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Rediff.com  » News » Goa: How the Russian drug mafia operates

Goa: How the Russian drug mafia operates

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March 10, 2008 14:38 IST

The drug mafia is in the news following British teen Scarlette's death in Goa. There have been complaints by local Goans regarding the rise of this mafia, which is largely controlled by the Russians.

Goa has become a transit point for drugs in India. With rave parties being the order of the day, there is no way that such events can be held without drugs.

The worrying point is that unlike 10 years back, the drugs are no longer being just smuggled into Goa.

There are reports which would suggest that the mafia in Goa is also actively involved in sending out drugs to various parts of the country and the world.

A local drug dealer on Anjuna beach explains that the most common way of smuggling drugs out of the country or to other places in India is with the help of minors, especially girls.

Minors are usually not doubted by the police and hence, they manage to get away. It is a 75:25 chance, the dealer explains.

Moreover, minors are covered under the Juvenile Justice Act, which saw a very unnecessary amendment recently.

The age of a minor under the act was increased from 16 years to 18 years. Under this act, death penalty or life imprisonment cannot be awarded and hence, this works perfectly for those abeting the crime.

In case an adult is held guilty for peddling drugs, then he could face 10 years of imprisonment.

There is plenty of work for the mules, the dealer says. Of all the drugs manufactured, 70 per cent is smuggled out while 30 per cent is sold at rave parties and tourists in Goa.

There is an increasing demand for drugs especially in countries like Thailand and hence, more and more minor girls most of whom are tourists are being roped into this racket.

In India most of the supply is sent to cities like New Delhi, Bangalore and Kulu Manali.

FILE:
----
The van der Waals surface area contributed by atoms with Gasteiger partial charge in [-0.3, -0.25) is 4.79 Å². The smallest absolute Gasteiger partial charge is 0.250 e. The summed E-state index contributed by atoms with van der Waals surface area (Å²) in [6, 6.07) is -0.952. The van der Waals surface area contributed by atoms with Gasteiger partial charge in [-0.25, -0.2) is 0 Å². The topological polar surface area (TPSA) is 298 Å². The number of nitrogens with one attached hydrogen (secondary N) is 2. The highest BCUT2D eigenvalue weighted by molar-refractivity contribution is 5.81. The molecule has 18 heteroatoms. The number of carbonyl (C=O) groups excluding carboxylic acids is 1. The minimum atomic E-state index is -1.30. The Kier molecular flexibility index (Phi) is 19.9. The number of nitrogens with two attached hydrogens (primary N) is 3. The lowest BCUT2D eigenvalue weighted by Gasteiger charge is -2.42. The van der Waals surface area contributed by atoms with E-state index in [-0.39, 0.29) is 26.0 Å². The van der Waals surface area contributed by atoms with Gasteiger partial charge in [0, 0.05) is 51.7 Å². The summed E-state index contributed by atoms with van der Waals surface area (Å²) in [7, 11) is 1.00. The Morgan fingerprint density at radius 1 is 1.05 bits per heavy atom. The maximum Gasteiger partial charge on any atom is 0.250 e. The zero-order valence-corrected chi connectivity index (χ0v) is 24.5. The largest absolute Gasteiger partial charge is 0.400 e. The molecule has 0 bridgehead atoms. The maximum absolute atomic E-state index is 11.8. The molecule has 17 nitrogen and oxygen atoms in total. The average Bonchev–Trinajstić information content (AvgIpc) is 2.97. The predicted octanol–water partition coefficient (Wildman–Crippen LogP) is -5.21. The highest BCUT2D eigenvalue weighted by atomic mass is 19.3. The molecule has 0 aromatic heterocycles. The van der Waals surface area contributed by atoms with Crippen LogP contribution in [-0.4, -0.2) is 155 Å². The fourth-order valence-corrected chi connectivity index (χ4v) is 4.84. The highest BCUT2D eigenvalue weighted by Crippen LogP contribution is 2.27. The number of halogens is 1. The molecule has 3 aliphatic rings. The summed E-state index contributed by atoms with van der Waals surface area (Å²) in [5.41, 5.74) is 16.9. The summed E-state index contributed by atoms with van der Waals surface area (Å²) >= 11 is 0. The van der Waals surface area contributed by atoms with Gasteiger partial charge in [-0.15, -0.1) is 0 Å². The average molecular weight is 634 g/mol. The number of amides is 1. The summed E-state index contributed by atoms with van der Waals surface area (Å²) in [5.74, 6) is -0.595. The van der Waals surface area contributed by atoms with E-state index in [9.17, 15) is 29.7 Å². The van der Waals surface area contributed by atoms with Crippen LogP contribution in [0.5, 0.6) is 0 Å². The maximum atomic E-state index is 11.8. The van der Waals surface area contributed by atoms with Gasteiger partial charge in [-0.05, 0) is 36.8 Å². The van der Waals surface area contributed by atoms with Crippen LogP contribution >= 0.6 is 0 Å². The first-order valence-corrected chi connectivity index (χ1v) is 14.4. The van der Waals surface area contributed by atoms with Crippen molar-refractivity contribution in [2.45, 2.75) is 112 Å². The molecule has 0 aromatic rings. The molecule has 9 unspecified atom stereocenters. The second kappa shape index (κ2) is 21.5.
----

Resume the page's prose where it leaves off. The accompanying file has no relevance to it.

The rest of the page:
Although the theory of whether Scarlette could have been used by the mafia to transport drugs may seem a bit far fetched at this moment, the Goa police say that there is no harm in probing this aspect too.

Everything is being looked into, the police say. They say that she could have been used for this purpose and there could had been a fallout as a result of which the mafia may have wanted her dead.

In Goa, the major drug centres at present are Anjuna, Vagator and Baga beaches. The irony is that the mafia has started manufacturing drugs in Goa now as there has been a major crackdown on this mafia the world over.

The latest drug in the Goa party scene is the CK-1 (Calvin Klein) pill, which is made locally. The CK-1 pill is made of anesthetic ketamine and cocaine and it is said that it is pretty much a rage in the Goa party scene.

This trend is very disturbing for local Goans. They fear that the inaction on part of the government to curb this problem will only lead to more problems in the future.

There could be wars between the drug lords and more murders in Goa.

The Goa government says that it will deal with the drug mafia with an iron hand. But the million dollar question is whether Goa can retain its reputation as the party place of India if drugs are wiped out of the market?

It is no secret, but Goa is becoming more and more popular for foreign tourists thanks to the drug scene that is so very available here.

Vicky Nanjappa in Goa
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